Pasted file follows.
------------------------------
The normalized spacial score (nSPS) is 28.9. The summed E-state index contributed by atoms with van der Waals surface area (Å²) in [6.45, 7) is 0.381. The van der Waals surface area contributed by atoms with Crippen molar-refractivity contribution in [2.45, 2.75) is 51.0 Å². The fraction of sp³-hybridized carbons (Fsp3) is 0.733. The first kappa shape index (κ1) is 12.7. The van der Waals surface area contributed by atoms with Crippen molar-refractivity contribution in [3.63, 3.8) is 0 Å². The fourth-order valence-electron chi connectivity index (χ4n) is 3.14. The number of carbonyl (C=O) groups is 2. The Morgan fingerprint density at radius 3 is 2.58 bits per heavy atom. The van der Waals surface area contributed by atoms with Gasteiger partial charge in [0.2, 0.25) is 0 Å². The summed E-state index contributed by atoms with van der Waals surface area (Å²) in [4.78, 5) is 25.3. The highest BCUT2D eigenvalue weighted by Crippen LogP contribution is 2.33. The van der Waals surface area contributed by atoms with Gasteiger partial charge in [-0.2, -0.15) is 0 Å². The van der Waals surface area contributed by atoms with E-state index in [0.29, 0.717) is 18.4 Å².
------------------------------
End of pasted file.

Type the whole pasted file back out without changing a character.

The normalized spacial score (nSPS) is 28.9. The summed E-state index contributed by atoms with van der Waals surface area (Å²) in [6.45, 7) is 0.381. The van der Waals surface area contributed by atoms with Crippen molar-refractivity contribution in [2.45, 2.75) is 51.0 Å². The fraction of sp³-hybridized carbons (Fsp3) is 0.733. The first kappa shape index (κ1) is 12.7. The van der Waals surface area contributed by atoms with Crippen molar-refractivity contribution in [3.63, 3.8) is 0 Å². The fourth-order valence-electron chi connectivity index (χ4n) is 3.14. The number of carbonyl (C=O) groups is 2. The Morgan fingerprint density at radius 3 is 2.58 bits per heavy atom. The van der Waals surface area contributed by atoms with Gasteiger partial charge in [0.2, 0.25) is 0 Å². The summed E-state index contributed by atoms with van der Waals surface area (Å²) in [4.78, 5) is 25.3. The highest BCUT2D eigenvalue weighted by Crippen LogP contribution is 2.33. The van der Waals surface area contributed by atoms with Gasteiger partial charge in [-0.2, -0.15) is 0 Å². The van der Waals surface area contributed by atoms with E-state index in [0.29, 0.717) is 18.4 Å².